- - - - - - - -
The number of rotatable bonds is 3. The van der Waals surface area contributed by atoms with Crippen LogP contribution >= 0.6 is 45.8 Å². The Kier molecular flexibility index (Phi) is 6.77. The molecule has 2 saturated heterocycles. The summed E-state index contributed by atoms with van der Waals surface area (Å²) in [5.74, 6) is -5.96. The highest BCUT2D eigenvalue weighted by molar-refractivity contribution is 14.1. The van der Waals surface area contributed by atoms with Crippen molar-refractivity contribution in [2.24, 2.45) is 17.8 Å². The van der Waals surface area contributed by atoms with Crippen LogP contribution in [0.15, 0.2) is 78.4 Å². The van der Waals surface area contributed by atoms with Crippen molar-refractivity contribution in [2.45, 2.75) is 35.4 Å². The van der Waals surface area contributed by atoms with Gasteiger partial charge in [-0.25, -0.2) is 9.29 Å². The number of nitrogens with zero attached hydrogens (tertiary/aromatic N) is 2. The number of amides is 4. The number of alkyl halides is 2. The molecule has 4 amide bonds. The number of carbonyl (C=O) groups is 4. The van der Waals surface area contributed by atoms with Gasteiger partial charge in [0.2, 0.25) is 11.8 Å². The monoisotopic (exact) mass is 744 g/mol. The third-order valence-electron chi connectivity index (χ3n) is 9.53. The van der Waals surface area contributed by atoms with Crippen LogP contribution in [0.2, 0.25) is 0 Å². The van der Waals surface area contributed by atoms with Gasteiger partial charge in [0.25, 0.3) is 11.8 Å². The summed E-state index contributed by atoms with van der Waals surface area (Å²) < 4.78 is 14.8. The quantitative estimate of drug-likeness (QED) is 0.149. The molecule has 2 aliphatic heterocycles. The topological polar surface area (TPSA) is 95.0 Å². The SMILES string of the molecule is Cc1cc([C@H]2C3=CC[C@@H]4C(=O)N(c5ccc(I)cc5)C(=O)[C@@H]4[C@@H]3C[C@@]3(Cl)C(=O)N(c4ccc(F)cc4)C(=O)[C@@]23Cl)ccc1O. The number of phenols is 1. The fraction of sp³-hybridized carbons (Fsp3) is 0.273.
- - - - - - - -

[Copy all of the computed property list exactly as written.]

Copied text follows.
The number of rotatable bonds is 3. The van der Waals surface area contributed by atoms with Crippen LogP contribution >= 0.6 is 45.8 Å². The Kier molecular flexibility index (Phi) is 6.77. The molecule has 2 saturated heterocycles. The summed E-state index contributed by atoms with van der Waals surface area (Å²) in [5.74, 6) is -5.96. The highest BCUT2D eigenvalue weighted by molar-refractivity contribution is 14.1. The van der Waals surface area contributed by atoms with Crippen molar-refractivity contribution in [2.24, 2.45) is 17.8 Å². The van der Waals surface area contributed by atoms with Crippen LogP contribution in [0.15, 0.2) is 78.4 Å². The van der Waals surface area contributed by atoms with Crippen molar-refractivity contribution in [2.45, 2.75) is 35.4 Å². The van der Waals surface area contributed by atoms with Gasteiger partial charge in [-0.25, -0.2) is 9.29 Å². The number of nitrogens with zero attached hydrogens (tertiary/aromatic N) is 2. The number of amides is 4. The number of alkyl halides is 2. The molecule has 4 amide bonds. The number of carbonyl (C=O) groups is 4. The van der Waals surface area contributed by atoms with Gasteiger partial charge in [0.2, 0.25) is 11.8 Å². The monoisotopic (exact) mass is 744 g/mol. The third-order valence-electron chi connectivity index (χ3n) is 9.53. The van der Waals surface area contributed by atoms with Crippen LogP contribution in [0.2, 0.25) is 0 Å². The van der Waals surface area contributed by atoms with Gasteiger partial charge in [0.25, 0.3) is 11.8 Å². The summed E-state index contributed by atoms with van der Waals surface area (Å²) < 4.78 is 14.8. The quantitative estimate of drug-likeness (QED) is 0.149. The molecule has 2 aliphatic heterocycles. The topological polar surface area (TPSA) is 95.0 Å². The SMILES string of the molecule is Cc1cc([C@H]2C3=CC[C@@H]4C(=O)N(c5ccc(I)cc5)C(=O)[C@@H]4[C@@H]3C[C@@]3(Cl)C(=O)N(c4ccc(F)cc4)C(=O)[C@@]23Cl)ccc1O. The number of phenols is 1. The fraction of sp³-hybridized carbons (Fsp3) is 0.273.